Return to Unit Menu | | | Terms of Use  |


Now that you are writing programs, you are going to encounter errors. Some will be careless typos while others will be more serious developmental errors.

There are three types of errors.
1. Compile-time Errors (Syntax errors): These are errors that violate coding rules.
• Maybe you forgot a semicolon at the end of a line.
• Maybe you declared a variable called "numbers", but then you initialize a variable called "number".
• Maybe you initialized a variable that had not yet been declared.
• Maybe you forgot to close a set of quotes.
• Maybe you capitalized where you should not have, or vice versa.
You get the idea.
These are the easiest errors to find.
Look for a red error mark on the left side of your Eclipse source code window.

2. Logic Errors: These errors are what are typically referred to as "bugs".
The syntax may be correct, but the program does not correctly accomplish its task.
• Maybe you were asked to find the number of inches in a foot, but you divided by 6 instead of 12.
You will notice this error because your output will yield the wrong results.

Sometimes "bugs" are easily found, such as this division problem. Other times, the process of finding a bug (
debugging) can be difficult and time consuming. It is often hard to find an error in something we wrote ourselves. One method of searching for a bug is called "tracing" the program. This is where you examine what is occurring in the computer's memory to see if it is doing what you think it is doing in relation to variables in the program. Tracing can be done by hand (tedious), or it can be done by inserting print lines at various locations in a program to see if the variables are performing as we expect.

3. Run-time Errors: These errors occur when we ask the computer to do something it considers to be illegal.
• Maybe you unknowingly set up a situation where division by zero occurs.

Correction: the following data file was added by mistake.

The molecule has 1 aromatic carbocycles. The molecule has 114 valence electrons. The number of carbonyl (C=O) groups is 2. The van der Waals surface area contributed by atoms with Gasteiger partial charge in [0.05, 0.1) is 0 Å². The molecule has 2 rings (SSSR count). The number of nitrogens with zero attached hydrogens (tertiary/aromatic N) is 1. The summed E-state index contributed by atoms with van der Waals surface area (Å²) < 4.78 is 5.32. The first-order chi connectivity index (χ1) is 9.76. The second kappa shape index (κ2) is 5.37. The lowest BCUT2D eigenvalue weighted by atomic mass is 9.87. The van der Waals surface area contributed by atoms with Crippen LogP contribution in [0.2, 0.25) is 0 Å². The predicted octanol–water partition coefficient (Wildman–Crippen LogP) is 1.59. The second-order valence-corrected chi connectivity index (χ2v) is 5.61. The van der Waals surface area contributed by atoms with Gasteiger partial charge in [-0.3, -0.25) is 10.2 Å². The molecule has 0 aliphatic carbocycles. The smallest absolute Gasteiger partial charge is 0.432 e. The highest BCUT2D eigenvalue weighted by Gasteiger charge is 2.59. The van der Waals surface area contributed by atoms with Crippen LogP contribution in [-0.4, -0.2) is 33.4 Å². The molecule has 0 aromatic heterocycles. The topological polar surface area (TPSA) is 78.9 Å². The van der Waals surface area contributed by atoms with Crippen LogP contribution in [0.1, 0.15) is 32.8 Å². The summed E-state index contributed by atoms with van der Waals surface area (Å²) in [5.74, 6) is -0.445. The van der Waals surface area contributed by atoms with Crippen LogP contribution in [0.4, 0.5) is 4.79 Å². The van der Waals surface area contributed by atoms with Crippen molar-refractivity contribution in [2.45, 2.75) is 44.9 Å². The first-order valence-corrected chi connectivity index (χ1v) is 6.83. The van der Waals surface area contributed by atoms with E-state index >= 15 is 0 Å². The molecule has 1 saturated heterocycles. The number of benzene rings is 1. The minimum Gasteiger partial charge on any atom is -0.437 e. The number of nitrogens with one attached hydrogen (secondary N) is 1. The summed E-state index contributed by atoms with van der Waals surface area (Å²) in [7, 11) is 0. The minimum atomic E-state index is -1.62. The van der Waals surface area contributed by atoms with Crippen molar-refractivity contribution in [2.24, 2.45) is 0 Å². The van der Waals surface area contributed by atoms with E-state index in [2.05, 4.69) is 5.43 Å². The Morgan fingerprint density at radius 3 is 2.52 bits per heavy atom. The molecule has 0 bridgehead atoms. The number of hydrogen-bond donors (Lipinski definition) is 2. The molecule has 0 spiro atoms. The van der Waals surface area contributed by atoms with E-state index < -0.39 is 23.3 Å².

• Maybe you spelled "main" as "Main" by mistake.
These errors STOP the execution of the program. To find and fix these errors, start by going to the line in the source code that was running when the crash occurred.


For now, let's look at what we are seeing in Eclipse:

Even before compiling a program, Eclipse attempts to help you find problems with your programs. When an error is observed, a red X appears in the leftmost column in the editor window. Double clicking on the red X will show a description of the problem. Sometimes these "hints" will be easily understood, and other times they may be a bit cryptic.

The error in this program is that the variable number was declared, but we are attempting to use a variable called numbers.

A single click on the red X will display the message
"numbers cannot be resolved to a variable".

A double click will give additional information. Notice that the yellow box to the right is suggesting that we declare numbers as an int. The box on the left is offering possible options.


Return to Unit Menu | | | Terms of Use  |

Notice: These materials are free for your on-line use at this site, but are not free for the taking.
Please do not copy these materials or re-post them to the Internet, as it is copyright infringement.
If you wish hard-copies of these materials, refer to our subscription area,
Help us keep these resources free. Thank you.